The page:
Up They Go: Higher Hopes for Gold Coast Towers

A Gold Coast tower proposal with a height level that has been yo-yoing through a string of changes is on the way back up again—and it is not alone.

Sanctuary Cove-based Gallery Group led by Adam Barclay first lodged plans for its Chalk tower two years ago.

The 36-storey proposal comprising 99 apartments was given the green light by the Gold Coast City Council early last year.

But within a few months it was back before the council, redesigned as a dual tower development comprising a 28-storey north tower with 105 apartments and a 21-storey south tower with 71 apartments.

A new change application recently lodged with the council is now seeking to bump up the south tower, increasing it by six levels to 27 storeys with 90 apartments.

Communal recreational areas spanning 274sq m have been relocated across the ground level and levels 2 and 3, and include a swimming pool, lounges, barbecue areas, a gym and sun deck.

An additional level of basement carparking also is proposed with 105 spaces to be provided across five levels. 

“This application is seeking to increase the height of the approved development to accommodate extra dwelling yield,” a planning report supporting the application said.

“The increased yield has been identified as a necessary inclusion in order to maintain the financial feasibility of the development in the face of inflated construction costs.”

The two towers are earmarked for a 2071sq m holding across five lots at the southern end of Surfers Paradise, near the Jewel triple towers and beachfront Langham Hotel.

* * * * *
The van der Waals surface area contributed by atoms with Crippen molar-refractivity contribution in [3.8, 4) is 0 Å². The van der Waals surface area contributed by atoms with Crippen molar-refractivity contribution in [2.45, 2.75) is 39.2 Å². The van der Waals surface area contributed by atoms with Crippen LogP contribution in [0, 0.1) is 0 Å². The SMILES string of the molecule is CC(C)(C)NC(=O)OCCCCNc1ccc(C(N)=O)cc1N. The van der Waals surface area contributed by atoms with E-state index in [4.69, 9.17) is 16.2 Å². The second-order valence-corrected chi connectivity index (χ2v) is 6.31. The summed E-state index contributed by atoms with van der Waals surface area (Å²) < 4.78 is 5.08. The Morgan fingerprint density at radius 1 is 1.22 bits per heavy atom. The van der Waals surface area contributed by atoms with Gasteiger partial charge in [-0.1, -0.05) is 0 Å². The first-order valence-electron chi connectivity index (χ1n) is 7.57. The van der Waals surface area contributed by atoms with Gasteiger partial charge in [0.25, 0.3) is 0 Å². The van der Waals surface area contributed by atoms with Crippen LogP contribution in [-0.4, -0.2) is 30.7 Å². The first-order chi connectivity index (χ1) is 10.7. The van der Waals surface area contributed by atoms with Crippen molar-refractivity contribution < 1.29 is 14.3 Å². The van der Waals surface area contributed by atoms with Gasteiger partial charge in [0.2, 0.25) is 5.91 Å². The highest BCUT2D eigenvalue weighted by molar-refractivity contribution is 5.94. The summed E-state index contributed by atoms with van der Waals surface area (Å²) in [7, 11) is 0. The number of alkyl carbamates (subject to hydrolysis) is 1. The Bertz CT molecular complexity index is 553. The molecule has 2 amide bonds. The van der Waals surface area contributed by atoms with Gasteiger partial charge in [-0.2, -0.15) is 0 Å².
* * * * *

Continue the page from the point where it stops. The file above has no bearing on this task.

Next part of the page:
The south tower will occupy a 927sq m site at 203-205 Surf Parade.

Barclay told The Urban Developer he also was currently reviewing plans for the north tower, which is earmarked for the adjoining 1144sq m site at 207-211 Surf Parade.

An online brochure indicated the north tower would comprise 127 apartments with three and four-bedroom “sky homes” on levels 30 to 34.

“Given its strategic location and the proximity to the Langham precinct, we feel that there’s huge demand for apartments with a high level of amenity in that location. So we’re also reviewing the plans for the north tower at the moment.

“But we haven’t finalised that as yet,” Barclay said. “We’re just working through the process on the south tower.”

He said the yo-yoing of yields of approved Gold Coast tower proposals—and hence the rise in the numer of applications seeking amendments—was currently “happening in both directions”.

“There’s some people that are reducing heights or densities and others who are increasing them,” Barclay said.

Meanwhile, revised plans also have been filed seeking to increase the height of an approved Palm Beach tower by almost 14m.

Under the proposed change, the nine-storey (29m) tower—to be known as Saltwater—comprising 23 apartments would become a 13-storey tower (42.8m) with 19 upscaled apartments.

Earmarked for an 817sq m site fronting the Gold Coast Highway,  Jefferson Lane and Thirteenth Avenue, the tower proposal is linked to locally based Brent Freeman and designed by Raunik Architects.

It would replace an aged three-storey block with six units on the site at 1199 Gold Coast Highway.

Although the number of apartments is reduced in the revised plans, the upscaling from two and three-bedroom to three and four-bedroom apartments “dictated by market demand” would increase the overall bedroom count from 56 to 60.

Ground-floor communal space also would be increased from 171sq m to 192sq m with a pool, spa, outdoor lounge and barbecue/teppenyaki dining facilities, yoga room and gym. As well, carparking would be boosted slightly from 38 to 42 spaces.

Article source: www.theurbandeveloper.com

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